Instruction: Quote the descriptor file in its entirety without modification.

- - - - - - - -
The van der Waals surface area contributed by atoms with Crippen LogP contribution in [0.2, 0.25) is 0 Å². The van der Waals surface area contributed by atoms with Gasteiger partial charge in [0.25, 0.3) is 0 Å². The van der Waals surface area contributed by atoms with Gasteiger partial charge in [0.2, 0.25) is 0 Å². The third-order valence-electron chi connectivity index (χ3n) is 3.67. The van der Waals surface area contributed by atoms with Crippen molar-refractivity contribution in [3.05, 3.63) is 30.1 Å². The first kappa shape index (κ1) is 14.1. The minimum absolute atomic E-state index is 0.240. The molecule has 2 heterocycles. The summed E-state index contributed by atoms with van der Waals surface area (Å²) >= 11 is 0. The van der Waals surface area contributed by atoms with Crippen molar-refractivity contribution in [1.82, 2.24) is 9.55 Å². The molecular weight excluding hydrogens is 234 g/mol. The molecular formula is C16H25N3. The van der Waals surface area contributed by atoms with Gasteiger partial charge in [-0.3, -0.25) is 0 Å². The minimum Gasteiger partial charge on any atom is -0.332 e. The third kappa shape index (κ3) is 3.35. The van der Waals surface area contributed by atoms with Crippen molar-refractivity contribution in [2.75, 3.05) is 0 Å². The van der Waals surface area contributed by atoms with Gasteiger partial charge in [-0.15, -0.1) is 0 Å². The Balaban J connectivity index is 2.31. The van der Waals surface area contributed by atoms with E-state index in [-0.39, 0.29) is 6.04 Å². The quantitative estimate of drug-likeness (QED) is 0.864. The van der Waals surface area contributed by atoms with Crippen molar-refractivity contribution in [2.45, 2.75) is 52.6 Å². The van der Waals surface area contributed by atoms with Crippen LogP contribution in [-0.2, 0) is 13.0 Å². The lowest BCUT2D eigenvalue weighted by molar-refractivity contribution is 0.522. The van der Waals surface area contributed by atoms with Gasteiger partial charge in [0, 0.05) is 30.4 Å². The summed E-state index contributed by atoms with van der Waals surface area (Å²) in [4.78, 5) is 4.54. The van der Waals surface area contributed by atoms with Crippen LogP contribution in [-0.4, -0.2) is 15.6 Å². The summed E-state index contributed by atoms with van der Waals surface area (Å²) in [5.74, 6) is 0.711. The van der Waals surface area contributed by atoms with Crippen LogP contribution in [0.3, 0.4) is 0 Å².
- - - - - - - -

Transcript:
The van der Waals surface area contributed by atoms with Crippen LogP contribution in [0.2, 0.25) is 0 Å². The van der Waals surface area contributed by atoms with Gasteiger partial charge in [0.25, 0.3) is 0 Å². The van der Waals surface area contributed by atoms with Gasteiger partial charge in [0.2, 0.25) is 0 Å². The third-order valence-electron chi connectivity index (χ3n) is 3.67. The van der Waals surface area contributed by atoms with Crippen molar-refractivity contribution in [3.05, 3.63) is 30.1 Å². The first kappa shape index (κ1) is 14.1. The minimum absolute atomic E-state index is 0.240. The molecule has 2 heterocycles. The summed E-state index contributed by atoms with van der Waals surface area (Å²) >= 11 is 0. The van der Waals surface area contributed by atoms with Crippen molar-refractivity contribution in [1.82, 2.24) is 9.55 Å². The molecular weight excluding hydrogens is 234 g/mol. The molecular formula is C16H25N3. The van der Waals surface area contributed by atoms with Gasteiger partial charge in [-0.3, -0.25) is 0 Å². The minimum Gasteiger partial charge on any atom is -0.332 e. The third kappa shape index (κ3) is 3.35. The van der Waals surface area contributed by atoms with Crippen molar-refractivity contribution in [2.75, 3.05) is 0 Å². The van der Waals surface area contributed by atoms with Gasteiger partial charge in [-0.15, -0.1) is 0 Å². The Balaban J connectivity index is 2.31. The van der Waals surface area contributed by atoms with E-state index in [-0.39, 0.29) is 6.04 Å². The quantitative estimate of drug-likeness (QED) is 0.864. The van der Waals surface area contributed by atoms with Crippen molar-refractivity contribution in [2.45, 2.75) is 52.6 Å². The van der Waals surface area contributed by atoms with Crippen LogP contribution in [-0.2, 0) is 13.0 Å². The lowest BCUT2D eigenvalue weighted by molar-refractivity contribution is 0.522. The van der Waals surface area contributed by atoms with Gasteiger partial charge in [0, 0.05) is 30.4 Å². The summed E-state index contributed by atoms with van der Waals surface area (Å²) in [4.78, 5) is 4.54. The van der Waals surface area contributed by atoms with Crippen LogP contribution in [-0.4, -0.2) is 15.6 Å². The summed E-state index contributed by atoms with van der Waals surface area (Å²) in [5.74, 6) is 0.711. The van der Waals surface area contributed by atoms with Crippen LogP contribution in [0.3, 0.4) is 0 Å².